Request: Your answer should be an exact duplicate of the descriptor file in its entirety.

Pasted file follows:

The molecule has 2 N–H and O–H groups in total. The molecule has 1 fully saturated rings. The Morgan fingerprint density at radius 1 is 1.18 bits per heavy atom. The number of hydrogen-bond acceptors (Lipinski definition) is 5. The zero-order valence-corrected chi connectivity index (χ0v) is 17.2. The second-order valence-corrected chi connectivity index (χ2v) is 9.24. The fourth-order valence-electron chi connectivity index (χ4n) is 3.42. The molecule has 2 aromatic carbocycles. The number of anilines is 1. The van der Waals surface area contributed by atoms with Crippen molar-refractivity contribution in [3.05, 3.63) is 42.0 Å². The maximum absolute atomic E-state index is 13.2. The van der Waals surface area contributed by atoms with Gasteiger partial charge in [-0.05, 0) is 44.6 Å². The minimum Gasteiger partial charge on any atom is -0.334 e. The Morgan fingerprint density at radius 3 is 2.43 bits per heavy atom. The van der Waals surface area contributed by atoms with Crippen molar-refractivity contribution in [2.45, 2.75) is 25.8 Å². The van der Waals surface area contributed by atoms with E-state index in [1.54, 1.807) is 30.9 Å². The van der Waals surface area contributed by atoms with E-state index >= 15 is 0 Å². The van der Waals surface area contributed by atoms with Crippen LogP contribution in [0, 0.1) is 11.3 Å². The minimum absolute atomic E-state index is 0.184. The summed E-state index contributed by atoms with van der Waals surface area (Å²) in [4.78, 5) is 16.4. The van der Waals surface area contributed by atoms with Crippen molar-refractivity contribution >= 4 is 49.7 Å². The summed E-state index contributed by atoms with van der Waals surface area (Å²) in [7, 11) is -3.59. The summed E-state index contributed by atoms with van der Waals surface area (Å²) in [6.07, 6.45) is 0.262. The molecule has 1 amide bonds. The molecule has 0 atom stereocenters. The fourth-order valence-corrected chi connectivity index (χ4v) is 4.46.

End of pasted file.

The molecule has 2 N–H and O–H groups in total. The molecule has 1 fully saturated rings. The Morgan fingerprint density at radius 1 is 1.18 bits per heavy atom. The number of hydrogen-bond acceptors (Lipinski definition) is 5. The zero-order valence-corrected chi connectivity index (χ0v) is 17.2. The second-order valence-corrected chi connectivity index (χ2v) is 9.24. The fourth-order valence-electron chi connectivity index (χ4n) is 3.42. The molecule has 2 aromatic carbocycles. The number of anilines is 1. The van der Waals surface area contributed by atoms with Crippen molar-refractivity contribution in [3.05, 3.63) is 42.0 Å². The maximum absolute atomic E-state index is 13.2. The van der Waals surface area contributed by atoms with Gasteiger partial charge in [-0.05, 0) is 44.6 Å². The minimum Gasteiger partial charge on any atom is -0.334 e. The Morgan fingerprint density at radius 3 is 2.43 bits per heavy atom. The van der Waals surface area contributed by atoms with Crippen molar-refractivity contribution in [2.45, 2.75) is 25.8 Å². The van der Waals surface area contributed by atoms with E-state index in [1.54, 1.807) is 30.9 Å². The van der Waals surface area contributed by atoms with E-state index >= 15 is 0 Å². The van der Waals surface area contributed by atoms with Crippen LogP contribution in [0, 0.1) is 11.3 Å². The minimum absolute atomic E-state index is 0.184. The summed E-state index contributed by atoms with van der Waals surface area (Å²) in [4.78, 5) is 16.4. The van der Waals surface area contributed by atoms with Crippen molar-refractivity contribution >= 4 is 49.7 Å². The summed E-state index contributed by atoms with van der Waals surface area (Å²) in [7, 11) is -3.59. The summed E-state index contributed by atoms with van der Waals surface area (Å²) in [6.07, 6.45) is 0.262. The molecule has 1 amide bonds. The molecule has 0 atom stereocenters. The fourth-order valence-corrected chi connectivity index (χ4v) is 4.46.